Falling rolls to hit hundreds of jobs

5th March 2004 at 00:00
TES survey shows ministers' funding guarantees will be met.

Jon Slater and Patrick Hayes report

Hundreds of teaching jobs will be lost this year as a result of funding cuts caused by falling pupil numbers, a TES survey reveals.

Schools in most of England's 150 local authorities will shed staff in 20045 despite ministers' efforts to soften the impact of shrinking rolls.

Unions attacked the Government for what they described as a missed opportunity to cut class sizes and reduce workload.

The survey of local authorities suggests ministers have largely succeeded in avoiding a repeat of last year's funding crisis and that most problems will concern schools affected by demographic changes. Primaries are expected to bear the brunt of the job cuts.

Education Secretary Charles Clarke promised last year that an extra pound;1.5 billion spending will mean all schools with static rolls will receive an increase of at least 4 per cent per pupil in 20045.

Schools with increasing numbers were guaranteed an increase of 3.4 per cent. Those with falling rolls and those hit hard by last year's crisis were promised additional help.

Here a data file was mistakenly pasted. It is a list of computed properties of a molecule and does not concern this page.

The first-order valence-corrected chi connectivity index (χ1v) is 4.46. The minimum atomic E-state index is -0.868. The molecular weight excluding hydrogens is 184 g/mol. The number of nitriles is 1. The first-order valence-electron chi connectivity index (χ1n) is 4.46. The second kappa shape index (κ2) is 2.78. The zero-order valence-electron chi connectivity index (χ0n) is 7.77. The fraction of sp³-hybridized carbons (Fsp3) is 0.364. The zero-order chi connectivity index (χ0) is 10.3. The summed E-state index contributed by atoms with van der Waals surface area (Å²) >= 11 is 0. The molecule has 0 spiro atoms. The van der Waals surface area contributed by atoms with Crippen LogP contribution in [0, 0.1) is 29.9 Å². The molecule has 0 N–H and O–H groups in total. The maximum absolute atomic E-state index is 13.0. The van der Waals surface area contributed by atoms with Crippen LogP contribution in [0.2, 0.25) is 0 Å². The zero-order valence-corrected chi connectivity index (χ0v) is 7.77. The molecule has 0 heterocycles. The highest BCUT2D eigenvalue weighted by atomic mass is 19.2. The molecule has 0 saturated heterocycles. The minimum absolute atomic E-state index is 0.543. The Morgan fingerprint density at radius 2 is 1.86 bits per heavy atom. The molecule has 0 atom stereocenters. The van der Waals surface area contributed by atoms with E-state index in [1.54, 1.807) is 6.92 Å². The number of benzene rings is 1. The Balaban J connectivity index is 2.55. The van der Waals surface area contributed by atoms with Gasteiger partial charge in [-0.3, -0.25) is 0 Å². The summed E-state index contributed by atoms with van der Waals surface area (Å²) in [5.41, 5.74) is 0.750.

Forty-eight of the 51 councils who replied to the TES survey expect to deliver the guarantee. The others said it was too early to comment. The news should comfort the Department for Education and Skills which regards the situation as "fragile", especially as the general election is expected within 18 months.

Only two, the London borough of Islington and Bournemouth, said they expected job losses as a result of cuts. A further 21 authorities said it was too early to say.

Thirty of the 33 authorities who gave a definite answer said that some schools would have to cut teaching and support staff posts because of falling rolls. Cornwall, East Riding of Yorkshire, Hull and Devon are among the areas hardest hit. Up to 33 jobs could be lost in Cornwall with the other authorities expecting their schools to shed around 20 posts.

In Croydon, National Union of Teachers members and school support staff represented by Unison went on a half-day strike on Monday in protest at expected redundancies caused by funding shortages.

Kim Johnson, Isle of Wight assistant director of education, said more authorities could face problems after regrading support staff, an exercise prompted by the workload agreement. Schools would be faced by cost increases above the 3.4 per cent expected by ministers if support staff were given large increases, he said.

The survey was sent to all 150 LEAs in England. Official figures show the number of primary pupils will fall by 168,000 over the next three years.

Professor Alan Smithers, of Liverpool university, estimates that the drop in pupil numbers in primary and secondary schools could cost 50,000 teaching jobs by 2010.

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